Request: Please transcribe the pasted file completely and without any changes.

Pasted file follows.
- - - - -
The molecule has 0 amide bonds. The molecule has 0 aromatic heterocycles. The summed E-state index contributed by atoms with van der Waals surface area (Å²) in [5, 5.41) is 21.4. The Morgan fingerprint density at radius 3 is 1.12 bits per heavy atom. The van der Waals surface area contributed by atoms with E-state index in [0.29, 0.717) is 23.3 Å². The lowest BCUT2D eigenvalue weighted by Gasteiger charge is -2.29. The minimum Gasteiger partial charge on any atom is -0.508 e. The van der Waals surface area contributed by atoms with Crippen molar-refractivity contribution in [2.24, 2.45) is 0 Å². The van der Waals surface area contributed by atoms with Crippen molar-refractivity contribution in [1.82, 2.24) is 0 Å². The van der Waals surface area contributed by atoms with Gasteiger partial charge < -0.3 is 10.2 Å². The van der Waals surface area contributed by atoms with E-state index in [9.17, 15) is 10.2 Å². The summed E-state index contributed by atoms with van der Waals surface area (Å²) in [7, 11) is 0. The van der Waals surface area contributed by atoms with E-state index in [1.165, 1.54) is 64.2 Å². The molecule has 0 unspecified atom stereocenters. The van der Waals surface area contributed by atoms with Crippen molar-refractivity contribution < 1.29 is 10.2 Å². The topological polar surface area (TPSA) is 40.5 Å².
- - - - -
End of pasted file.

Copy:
The molecule has 0 amide bonds. The molecule has 0 aromatic heterocycles. The summed E-state index contributed by atoms with van der Waals surface area (Å²) in [5, 5.41) is 21.4. The Morgan fingerprint density at radius 3 is 1.12 bits per heavy atom. The van der Waals surface area contributed by atoms with E-state index in [0.29, 0.717) is 23.3 Å². The lowest BCUT2D eigenvalue weighted by Gasteiger charge is -2.29. The minimum Gasteiger partial charge on any atom is -0.508 e. The van der Waals surface area contributed by atoms with Crippen molar-refractivity contribution in [2.24, 2.45) is 0 Å². The van der Waals surface area contributed by atoms with Crippen molar-refractivity contribution in [1.82, 2.24) is 0 Å². The van der Waals surface area contributed by atoms with Gasteiger partial charge < -0.3 is 10.2 Å². The van der Waals surface area contributed by atoms with E-state index in [9.17, 15) is 10.2 Å². The summed E-state index contributed by atoms with van der Waals surface area (Å²) in [7, 11) is 0. The van der Waals surface area contributed by atoms with E-state index in [1.165, 1.54) is 64.2 Å². The molecule has 0 unspecified atom stereocenters. The van der Waals surface area contributed by atoms with Crippen molar-refractivity contribution < 1.29 is 10.2 Å². The topological polar surface area (TPSA) is 40.5 Å².